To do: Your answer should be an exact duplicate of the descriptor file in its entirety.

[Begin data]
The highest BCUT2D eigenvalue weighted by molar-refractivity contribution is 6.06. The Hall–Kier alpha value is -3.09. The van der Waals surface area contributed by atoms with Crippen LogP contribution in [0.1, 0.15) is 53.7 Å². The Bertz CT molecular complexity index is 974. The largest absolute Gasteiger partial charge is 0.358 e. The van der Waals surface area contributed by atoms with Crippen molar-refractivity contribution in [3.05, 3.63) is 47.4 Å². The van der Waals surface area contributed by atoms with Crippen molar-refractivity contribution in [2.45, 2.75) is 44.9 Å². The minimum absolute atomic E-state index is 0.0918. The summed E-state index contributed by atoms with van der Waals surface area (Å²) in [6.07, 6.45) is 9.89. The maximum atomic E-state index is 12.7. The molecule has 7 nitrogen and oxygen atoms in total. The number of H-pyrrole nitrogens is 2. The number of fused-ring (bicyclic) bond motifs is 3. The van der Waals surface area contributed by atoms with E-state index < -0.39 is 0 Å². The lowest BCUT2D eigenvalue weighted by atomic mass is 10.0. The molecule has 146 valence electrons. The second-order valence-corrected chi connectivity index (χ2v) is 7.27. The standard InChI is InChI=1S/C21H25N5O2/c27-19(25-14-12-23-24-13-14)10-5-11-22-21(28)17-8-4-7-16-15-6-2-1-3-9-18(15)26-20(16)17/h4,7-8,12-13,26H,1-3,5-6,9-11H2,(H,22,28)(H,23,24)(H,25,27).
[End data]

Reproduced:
The highest BCUT2D eigenvalue weighted by molar-refractivity contribution is 6.06. The Hall–Kier alpha value is -3.09. The van der Waals surface area contributed by atoms with Crippen LogP contribution in [0.1, 0.15) is 53.7 Å². The Bertz CT molecular complexity index is 974. The largest absolute Gasteiger partial charge is 0.358 e. The van der Waals surface area contributed by atoms with Crippen molar-refractivity contribution in [3.05, 3.63) is 47.4 Å². The van der Waals surface area contributed by atoms with Crippen molar-refractivity contribution in [2.45, 2.75) is 44.9 Å². The minimum absolute atomic E-state index is 0.0918. The summed E-state index contributed by atoms with van der Waals surface area (Å²) in [6.07, 6.45) is 9.89. The maximum atomic E-state index is 12.7. The molecule has 7 nitrogen and oxygen atoms in total. The number of H-pyrrole nitrogens is 2. The number of fused-ring (bicyclic) bond motifs is 3. The van der Waals surface area contributed by atoms with E-state index < -0.39 is 0 Å². The lowest BCUT2D eigenvalue weighted by atomic mass is 10.0. The molecule has 146 valence electrons. The second-order valence-corrected chi connectivity index (χ2v) is 7.27. The standard InChI is InChI=1S/C21H25N5O2/c27-19(25-14-12-23-24-13-14)10-5-11-22-21(28)17-8-4-7-16-15-6-2-1-3-9-18(15)26-20(16)17/h4,7-8,12-13,26H,1-3,5-6,9-11H2,(H,22,28)(H,23,24)(H,25,27).